- Divide your required airflow by your engine’s stock airflow to determine the required boost pressure ratio (the ratio of boost pressure to atmospheric pressure, which is about 14.7 psi). For the example engine, you arrive at a pressure ratio of exactly 3.00. Here’s a bit of trickery, though: Dividing desired horsepower by non-turbo horsepower will give you the same pressure ratio figure as going through this long-form cfm-to-horsepower-to-pressure ratio calculation. You only went this far to understand the factors that you’ll be dealing with in turbo selection from here on.
- Look through a manufacturer’s selection of “turbo maps.” A turbo map is a graph that indexes airflow to pressure ratio, and gives a visual representation of turbo efficiency at a given pressure ratio and cfm. You’ll see pressure ratio on the vertical axis and the airflow on the horizontal axis. A compressor map looks something like an elongated bulls-eye: the center of that bull’s eye is the compressor’s maximum efficiency range, which is where it makes boost without producing excess heat.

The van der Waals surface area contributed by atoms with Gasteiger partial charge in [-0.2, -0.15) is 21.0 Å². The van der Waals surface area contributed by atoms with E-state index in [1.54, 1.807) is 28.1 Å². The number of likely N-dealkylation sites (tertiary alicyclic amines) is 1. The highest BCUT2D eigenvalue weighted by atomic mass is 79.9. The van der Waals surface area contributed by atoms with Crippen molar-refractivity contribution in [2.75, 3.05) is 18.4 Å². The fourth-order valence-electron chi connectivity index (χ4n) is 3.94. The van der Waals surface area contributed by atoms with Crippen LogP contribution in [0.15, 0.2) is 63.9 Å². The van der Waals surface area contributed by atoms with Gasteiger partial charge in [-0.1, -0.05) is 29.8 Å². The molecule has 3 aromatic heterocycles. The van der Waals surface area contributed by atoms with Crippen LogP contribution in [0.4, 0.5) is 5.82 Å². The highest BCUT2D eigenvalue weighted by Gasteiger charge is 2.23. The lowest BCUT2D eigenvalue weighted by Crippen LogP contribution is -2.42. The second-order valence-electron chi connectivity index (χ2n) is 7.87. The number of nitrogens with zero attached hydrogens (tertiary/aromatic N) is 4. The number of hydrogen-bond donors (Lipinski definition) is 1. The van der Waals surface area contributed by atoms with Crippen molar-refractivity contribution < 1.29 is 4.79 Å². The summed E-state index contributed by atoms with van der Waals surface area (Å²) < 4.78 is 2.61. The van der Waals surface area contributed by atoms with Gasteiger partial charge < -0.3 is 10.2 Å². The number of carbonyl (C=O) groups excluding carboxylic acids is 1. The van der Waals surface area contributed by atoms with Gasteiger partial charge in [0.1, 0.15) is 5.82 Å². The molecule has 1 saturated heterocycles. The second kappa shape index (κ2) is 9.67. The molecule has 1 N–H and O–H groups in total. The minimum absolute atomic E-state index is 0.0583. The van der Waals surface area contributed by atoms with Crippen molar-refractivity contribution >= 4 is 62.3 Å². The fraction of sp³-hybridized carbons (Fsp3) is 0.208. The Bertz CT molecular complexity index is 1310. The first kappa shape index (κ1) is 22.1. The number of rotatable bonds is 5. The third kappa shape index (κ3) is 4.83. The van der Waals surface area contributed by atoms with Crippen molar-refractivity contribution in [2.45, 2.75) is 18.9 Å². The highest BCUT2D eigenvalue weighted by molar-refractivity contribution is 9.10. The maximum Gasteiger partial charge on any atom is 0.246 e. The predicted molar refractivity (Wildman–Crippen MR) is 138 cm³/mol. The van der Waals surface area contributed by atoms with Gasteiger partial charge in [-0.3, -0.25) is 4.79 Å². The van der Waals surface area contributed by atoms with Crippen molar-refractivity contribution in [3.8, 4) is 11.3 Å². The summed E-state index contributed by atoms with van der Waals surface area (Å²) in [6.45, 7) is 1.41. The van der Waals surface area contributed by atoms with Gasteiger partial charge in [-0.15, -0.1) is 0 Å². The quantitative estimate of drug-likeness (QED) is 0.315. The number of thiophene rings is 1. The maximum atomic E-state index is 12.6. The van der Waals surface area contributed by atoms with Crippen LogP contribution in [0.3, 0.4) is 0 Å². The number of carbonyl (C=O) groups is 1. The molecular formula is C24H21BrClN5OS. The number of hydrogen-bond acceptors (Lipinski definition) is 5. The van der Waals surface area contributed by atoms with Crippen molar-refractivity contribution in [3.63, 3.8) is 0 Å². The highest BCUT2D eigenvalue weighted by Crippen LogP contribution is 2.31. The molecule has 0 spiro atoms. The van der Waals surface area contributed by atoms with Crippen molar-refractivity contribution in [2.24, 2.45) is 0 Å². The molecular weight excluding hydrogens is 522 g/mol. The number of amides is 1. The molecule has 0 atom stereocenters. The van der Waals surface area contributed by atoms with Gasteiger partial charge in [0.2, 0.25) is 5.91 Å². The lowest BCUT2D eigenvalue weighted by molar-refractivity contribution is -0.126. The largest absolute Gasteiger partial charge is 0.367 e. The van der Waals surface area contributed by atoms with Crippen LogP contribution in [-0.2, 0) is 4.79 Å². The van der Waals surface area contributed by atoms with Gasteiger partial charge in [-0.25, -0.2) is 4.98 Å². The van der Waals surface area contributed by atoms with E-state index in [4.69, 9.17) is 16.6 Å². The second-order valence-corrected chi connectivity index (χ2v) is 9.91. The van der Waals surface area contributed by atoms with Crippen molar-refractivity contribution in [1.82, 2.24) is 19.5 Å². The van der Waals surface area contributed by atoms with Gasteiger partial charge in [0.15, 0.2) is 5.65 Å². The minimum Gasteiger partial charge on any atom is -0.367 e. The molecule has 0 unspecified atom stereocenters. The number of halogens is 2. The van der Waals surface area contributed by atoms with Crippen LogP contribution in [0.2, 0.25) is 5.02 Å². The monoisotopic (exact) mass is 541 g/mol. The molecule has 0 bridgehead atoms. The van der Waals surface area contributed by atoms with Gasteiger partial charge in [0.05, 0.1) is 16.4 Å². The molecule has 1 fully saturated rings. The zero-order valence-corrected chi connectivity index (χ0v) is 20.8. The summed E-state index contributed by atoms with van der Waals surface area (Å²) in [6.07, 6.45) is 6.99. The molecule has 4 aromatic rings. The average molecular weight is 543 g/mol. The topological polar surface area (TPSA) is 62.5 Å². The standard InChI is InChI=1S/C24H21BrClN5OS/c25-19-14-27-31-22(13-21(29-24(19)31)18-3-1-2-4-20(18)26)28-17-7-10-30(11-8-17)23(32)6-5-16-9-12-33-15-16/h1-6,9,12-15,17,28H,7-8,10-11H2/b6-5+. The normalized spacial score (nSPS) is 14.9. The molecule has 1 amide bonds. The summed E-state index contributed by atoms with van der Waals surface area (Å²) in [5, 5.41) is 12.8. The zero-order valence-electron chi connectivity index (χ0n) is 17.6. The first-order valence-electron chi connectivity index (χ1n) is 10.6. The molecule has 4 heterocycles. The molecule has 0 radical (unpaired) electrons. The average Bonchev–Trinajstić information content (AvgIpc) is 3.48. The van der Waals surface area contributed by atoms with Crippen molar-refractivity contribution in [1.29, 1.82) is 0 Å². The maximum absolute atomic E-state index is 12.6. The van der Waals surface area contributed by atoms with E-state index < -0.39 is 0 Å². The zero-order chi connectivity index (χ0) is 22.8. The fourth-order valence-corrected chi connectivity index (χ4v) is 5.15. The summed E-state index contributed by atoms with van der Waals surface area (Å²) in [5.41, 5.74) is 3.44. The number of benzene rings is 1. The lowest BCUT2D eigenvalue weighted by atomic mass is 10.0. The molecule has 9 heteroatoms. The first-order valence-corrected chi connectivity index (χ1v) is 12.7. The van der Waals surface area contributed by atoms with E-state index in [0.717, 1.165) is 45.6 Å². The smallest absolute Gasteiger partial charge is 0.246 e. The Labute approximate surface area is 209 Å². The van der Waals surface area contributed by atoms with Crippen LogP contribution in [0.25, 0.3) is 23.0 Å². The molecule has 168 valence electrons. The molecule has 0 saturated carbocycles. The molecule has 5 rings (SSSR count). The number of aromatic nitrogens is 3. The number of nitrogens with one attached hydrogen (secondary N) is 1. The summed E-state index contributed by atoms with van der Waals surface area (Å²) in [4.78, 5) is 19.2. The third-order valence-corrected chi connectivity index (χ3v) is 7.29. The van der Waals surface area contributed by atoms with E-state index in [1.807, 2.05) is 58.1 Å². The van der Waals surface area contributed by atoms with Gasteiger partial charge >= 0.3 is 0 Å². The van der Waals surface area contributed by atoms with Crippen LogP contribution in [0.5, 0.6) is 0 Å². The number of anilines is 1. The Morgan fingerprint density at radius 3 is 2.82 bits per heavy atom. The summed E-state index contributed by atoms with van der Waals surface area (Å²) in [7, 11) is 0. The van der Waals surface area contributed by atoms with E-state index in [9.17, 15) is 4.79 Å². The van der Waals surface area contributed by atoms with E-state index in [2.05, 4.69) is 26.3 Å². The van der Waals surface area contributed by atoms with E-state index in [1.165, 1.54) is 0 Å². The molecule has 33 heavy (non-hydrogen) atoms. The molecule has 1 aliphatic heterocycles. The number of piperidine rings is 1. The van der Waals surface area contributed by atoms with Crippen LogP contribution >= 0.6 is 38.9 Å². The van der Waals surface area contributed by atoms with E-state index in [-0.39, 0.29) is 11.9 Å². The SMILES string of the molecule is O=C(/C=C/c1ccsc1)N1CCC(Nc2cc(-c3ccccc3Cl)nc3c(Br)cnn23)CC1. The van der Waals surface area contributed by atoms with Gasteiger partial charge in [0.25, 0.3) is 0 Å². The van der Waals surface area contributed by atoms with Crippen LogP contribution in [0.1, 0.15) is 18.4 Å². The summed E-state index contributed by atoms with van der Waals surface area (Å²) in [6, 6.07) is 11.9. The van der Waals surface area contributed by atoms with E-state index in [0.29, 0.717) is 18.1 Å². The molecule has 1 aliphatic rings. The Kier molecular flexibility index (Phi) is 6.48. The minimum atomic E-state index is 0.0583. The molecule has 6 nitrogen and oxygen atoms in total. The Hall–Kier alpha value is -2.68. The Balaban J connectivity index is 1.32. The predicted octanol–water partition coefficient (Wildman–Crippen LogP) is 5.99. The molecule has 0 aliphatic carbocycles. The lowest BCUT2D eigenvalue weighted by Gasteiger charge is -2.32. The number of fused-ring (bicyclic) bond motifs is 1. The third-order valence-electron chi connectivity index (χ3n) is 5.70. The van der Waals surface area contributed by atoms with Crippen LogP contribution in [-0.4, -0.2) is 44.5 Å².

- Compare your engine’s required pressure ratio and airflow in cfm to various compressor maps and find one that puts your target airflow/pressure point in the center-to-upper-right-hand corner of the compressor’s maximum efficiency range (the center of the bulls-eye). Many times you’ll find airflow expressed in the metric “m3/s,” or meters cubed per second. To convert cfm to m3/s, multiply cfm by 0.00047. For our example engine, we’ll need to find a turbo that supplies full efficiency at a 3.00 pressure ratio at 0.6345 m3/s flow. Again, find a compressor where that point falls in the center-to-upper-right-hand corner of the turbo’s maximum efficiency range.